Does Future Earth get the big picture?
2nd Jul 2013 by Victor Anderson · Guest Authors
Around 200 people gathered in the headquarters of the Royal Society in London recently to discuss Future Earth. The building is crammed full of scientific history and oozing with pictures of the all-time greats, never letting you forget the Royal Society has been at the cutting edge of discovery for more than 350 years. That means there is a whole series of hard acts to follow, and those of us with less than 100% self-confidence might just wonder if we can really be part of achieving the scientific equivalent of miracles all over again - at a time when the stakes are higher than they have ever been in the Society’s past.
Future Earth is a very large-scale initiative from the world’s scientists engaged in research into global environmental change, together with funders, governments, allies, supporters, and some stakeholders. Out go the old collection of acronyms – IGBP (International Geosphere-Biosphere Programme), IHDP (International Human Dimensions Programme), and others like them, now neatly consolidated into a single organisational chart with a set of far-reaching yet integrated objectives.
Are natural sciences enough?
We can only rejoice at the sight of scientists getting their act together on a global scale in order to address many of the world’s most important problems - but at the same time, it is also clear that such an ambitious project will have problems of its own to tackle. One is the problem of social science. Although the initiative for Future Earth came principally from natural scientists, they have recognised the importance of social factors in shaping human impacts on the environment and human responses to environmental difficulties. They are therefore open - keen in fact - to collaborate with social scientists.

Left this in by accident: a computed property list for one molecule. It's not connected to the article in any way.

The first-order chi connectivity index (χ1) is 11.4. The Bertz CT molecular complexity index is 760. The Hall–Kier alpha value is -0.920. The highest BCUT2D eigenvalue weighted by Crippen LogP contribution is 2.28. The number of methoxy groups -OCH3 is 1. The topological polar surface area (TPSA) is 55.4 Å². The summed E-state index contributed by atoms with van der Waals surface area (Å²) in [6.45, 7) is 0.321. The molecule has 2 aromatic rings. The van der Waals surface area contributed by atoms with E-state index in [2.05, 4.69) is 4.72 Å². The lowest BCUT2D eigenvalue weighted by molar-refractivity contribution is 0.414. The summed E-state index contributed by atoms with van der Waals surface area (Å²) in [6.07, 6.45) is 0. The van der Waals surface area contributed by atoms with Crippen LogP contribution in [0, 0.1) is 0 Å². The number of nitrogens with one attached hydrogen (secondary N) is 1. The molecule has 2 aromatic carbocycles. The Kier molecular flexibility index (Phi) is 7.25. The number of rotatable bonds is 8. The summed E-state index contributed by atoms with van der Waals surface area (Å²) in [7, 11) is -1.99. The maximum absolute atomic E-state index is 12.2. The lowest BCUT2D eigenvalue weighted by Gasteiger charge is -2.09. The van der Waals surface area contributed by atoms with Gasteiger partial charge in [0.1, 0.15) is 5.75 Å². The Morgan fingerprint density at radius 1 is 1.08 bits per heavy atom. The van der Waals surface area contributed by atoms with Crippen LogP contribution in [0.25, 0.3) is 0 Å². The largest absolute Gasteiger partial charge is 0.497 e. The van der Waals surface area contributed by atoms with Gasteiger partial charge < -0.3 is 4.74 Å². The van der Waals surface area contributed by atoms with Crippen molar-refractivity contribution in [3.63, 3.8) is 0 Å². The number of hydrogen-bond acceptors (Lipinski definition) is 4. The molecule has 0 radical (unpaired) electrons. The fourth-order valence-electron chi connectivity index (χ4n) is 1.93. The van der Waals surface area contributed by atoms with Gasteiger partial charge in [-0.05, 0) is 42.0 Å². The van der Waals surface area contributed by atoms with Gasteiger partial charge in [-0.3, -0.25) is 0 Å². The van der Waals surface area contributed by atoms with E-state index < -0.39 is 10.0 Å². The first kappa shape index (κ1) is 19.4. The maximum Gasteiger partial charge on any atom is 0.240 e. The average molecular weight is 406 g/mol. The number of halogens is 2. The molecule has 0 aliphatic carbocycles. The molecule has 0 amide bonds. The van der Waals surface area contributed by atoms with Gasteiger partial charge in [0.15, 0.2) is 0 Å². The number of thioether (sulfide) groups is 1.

But “social science” is a different type of undertaking from natural science. It is possible to argue that natural science is itself deeply dependent on economic and political context – for example, it has been claimed that Darwin’s picture of nature was shaped by metaphors and language derived from the competitive capitalist philosophy of his time, and that he then projected the conflicts of the Victorian economy on to the natural world. But that type of analysis is surely far more true and problematic when it comes to the social, economic, and political “sciences”, or the study of history and human geography. Whatever the political influences on natural science, there is at least a major difference of degree between the impact of the inclusion of values, interests, ideologies, etc in social science and in natural science.
Who then do natural scientists collaborate with? Maybe with those for whom drastic inequality is a moral scandal, or those for whom it is justified and/or unavoidable. Or, more likely and less obviously political, those whose version of “social science” looks most like natural science: plenty of numbers, generalised laws and abstractions rather than different specifics in different times and places.
When science meets economics